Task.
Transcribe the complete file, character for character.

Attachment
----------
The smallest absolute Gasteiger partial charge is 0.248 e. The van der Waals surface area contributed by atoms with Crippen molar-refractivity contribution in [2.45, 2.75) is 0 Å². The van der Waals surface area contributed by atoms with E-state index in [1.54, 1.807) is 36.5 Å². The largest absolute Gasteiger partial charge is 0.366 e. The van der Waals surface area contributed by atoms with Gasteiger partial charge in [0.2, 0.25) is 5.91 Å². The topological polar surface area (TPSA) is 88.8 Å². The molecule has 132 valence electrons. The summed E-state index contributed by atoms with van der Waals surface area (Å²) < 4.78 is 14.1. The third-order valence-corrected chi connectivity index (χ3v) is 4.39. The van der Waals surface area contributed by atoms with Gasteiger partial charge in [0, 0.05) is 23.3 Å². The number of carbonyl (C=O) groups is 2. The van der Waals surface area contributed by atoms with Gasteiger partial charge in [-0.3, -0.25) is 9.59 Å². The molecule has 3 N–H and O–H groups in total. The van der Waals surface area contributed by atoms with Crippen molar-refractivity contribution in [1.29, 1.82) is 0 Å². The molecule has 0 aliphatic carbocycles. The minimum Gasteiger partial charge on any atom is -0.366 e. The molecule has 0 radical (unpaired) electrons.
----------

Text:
The smallest absolute Gasteiger partial charge is 0.248 e. The van der Waals surface area contributed by atoms with Crippen molar-refractivity contribution in [2.45, 2.75) is 0 Å². The van der Waals surface area contributed by atoms with E-state index in [1.54, 1.807) is 36.5 Å². The largest absolute Gasteiger partial charge is 0.366 e. The van der Waals surface area contributed by atoms with Gasteiger partial charge in [0.2, 0.25) is 5.91 Å². The topological polar surface area (TPSA) is 88.8 Å². The molecule has 132 valence electrons. The summed E-state index contributed by atoms with van der Waals surface area (Å²) < 4.78 is 14.1. The third-order valence-corrected chi connectivity index (χ3v) is 4.39. The van der Waals surface area contributed by atoms with Gasteiger partial charge in [0, 0.05) is 23.3 Å². The number of carbonyl (C=O) groups is 2. The van der Waals surface area contributed by atoms with Gasteiger partial charge in [-0.3, -0.25) is 9.59 Å². The molecule has 3 N–H and O–H groups in total. The van der Waals surface area contributed by atoms with Crippen molar-refractivity contribution in [1.29, 1.82) is 0 Å². The molecule has 0 aliphatic carbocycles. The minimum Gasteiger partial charge on any atom is -0.366 e. The molecule has 0 radical (unpaired) electrons.